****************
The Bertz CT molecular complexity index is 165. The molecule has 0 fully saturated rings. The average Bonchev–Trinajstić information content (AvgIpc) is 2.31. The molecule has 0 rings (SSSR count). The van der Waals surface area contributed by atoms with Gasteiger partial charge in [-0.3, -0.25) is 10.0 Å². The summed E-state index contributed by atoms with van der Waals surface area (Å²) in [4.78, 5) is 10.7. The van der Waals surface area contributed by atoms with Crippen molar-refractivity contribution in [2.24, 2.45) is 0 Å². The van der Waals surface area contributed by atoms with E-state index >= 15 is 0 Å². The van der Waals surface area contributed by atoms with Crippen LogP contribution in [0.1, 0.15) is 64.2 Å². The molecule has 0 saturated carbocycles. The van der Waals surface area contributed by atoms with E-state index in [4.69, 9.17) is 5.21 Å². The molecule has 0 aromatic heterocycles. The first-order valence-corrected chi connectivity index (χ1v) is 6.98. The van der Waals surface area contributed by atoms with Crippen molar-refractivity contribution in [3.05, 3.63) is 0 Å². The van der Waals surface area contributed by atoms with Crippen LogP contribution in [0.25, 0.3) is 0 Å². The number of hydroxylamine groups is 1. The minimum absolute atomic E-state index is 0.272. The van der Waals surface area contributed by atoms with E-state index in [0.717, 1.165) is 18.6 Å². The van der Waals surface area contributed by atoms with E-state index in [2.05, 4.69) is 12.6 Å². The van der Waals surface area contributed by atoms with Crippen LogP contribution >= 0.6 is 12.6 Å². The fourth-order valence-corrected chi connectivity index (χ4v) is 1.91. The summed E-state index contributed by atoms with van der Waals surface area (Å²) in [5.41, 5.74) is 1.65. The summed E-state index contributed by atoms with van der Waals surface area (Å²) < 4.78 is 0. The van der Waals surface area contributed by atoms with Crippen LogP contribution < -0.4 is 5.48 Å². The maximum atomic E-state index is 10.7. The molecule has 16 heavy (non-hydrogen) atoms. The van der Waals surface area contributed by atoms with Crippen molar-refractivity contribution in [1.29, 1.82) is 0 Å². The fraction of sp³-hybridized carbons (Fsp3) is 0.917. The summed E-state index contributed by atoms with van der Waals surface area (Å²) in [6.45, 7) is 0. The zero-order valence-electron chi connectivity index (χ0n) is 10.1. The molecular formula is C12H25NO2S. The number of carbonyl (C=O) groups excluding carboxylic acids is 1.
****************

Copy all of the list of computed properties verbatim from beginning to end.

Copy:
The Bertz CT molecular complexity index is 165. The molecule has 0 fully saturated rings. The average Bonchev–Trinajstić information content (AvgIpc) is 2.31. The molecule has 0 rings (SSSR count). The van der Waals surface area contributed by atoms with Gasteiger partial charge in [-0.3, -0.25) is 10.0 Å². The summed E-state index contributed by atoms with van der Waals surface area (Å²) in [4.78, 5) is 10.7. The van der Waals surface area contributed by atoms with Crippen molar-refractivity contribution in [2.24, 2.45) is 0 Å². The van der Waals surface area contributed by atoms with E-state index >= 15 is 0 Å². The van der Waals surface area contributed by atoms with Crippen LogP contribution in [0.1, 0.15) is 64.2 Å². The molecule has 0 saturated carbocycles. The van der Waals surface area contributed by atoms with E-state index in [4.69, 9.17) is 5.21 Å². The molecule has 0 aromatic heterocycles. The first-order valence-corrected chi connectivity index (χ1v) is 6.98. The van der Waals surface area contributed by atoms with Crippen molar-refractivity contribution in [3.05, 3.63) is 0 Å². The van der Waals surface area contributed by atoms with Crippen LogP contribution in [0.25, 0.3) is 0 Å². The number of hydroxylamine groups is 1. The minimum absolute atomic E-state index is 0.272. The van der Waals surface area contributed by atoms with E-state index in [0.717, 1.165) is 18.6 Å². The van der Waals surface area contributed by atoms with E-state index in [2.05, 4.69) is 12.6 Å². The van der Waals surface area contributed by atoms with Crippen LogP contribution >= 0.6 is 12.6 Å². The fourth-order valence-corrected chi connectivity index (χ4v) is 1.91. The summed E-state index contributed by atoms with van der Waals surface area (Å²) in [5.41, 5.74) is 1.65. The summed E-state index contributed by atoms with van der Waals surface area (Å²) < 4.78 is 0. The van der Waals surface area contributed by atoms with Crippen LogP contribution < -0.4 is 5.48 Å². The maximum atomic E-state index is 10.7. The molecule has 16 heavy (non-hydrogen) atoms. The van der Waals surface area contributed by atoms with Crippen molar-refractivity contribution in [1.29, 1.82) is 0 Å². The fraction of sp³-hybridized carbons (Fsp3) is 0.917. The summed E-state index contributed by atoms with van der Waals surface area (Å²) in [6.45, 7) is 0. The zero-order valence-electron chi connectivity index (χ0n) is 10.1. The molecular formula is C12H25NO2S. The number of carbonyl (C=O) groups excluding carboxylic acids is 1.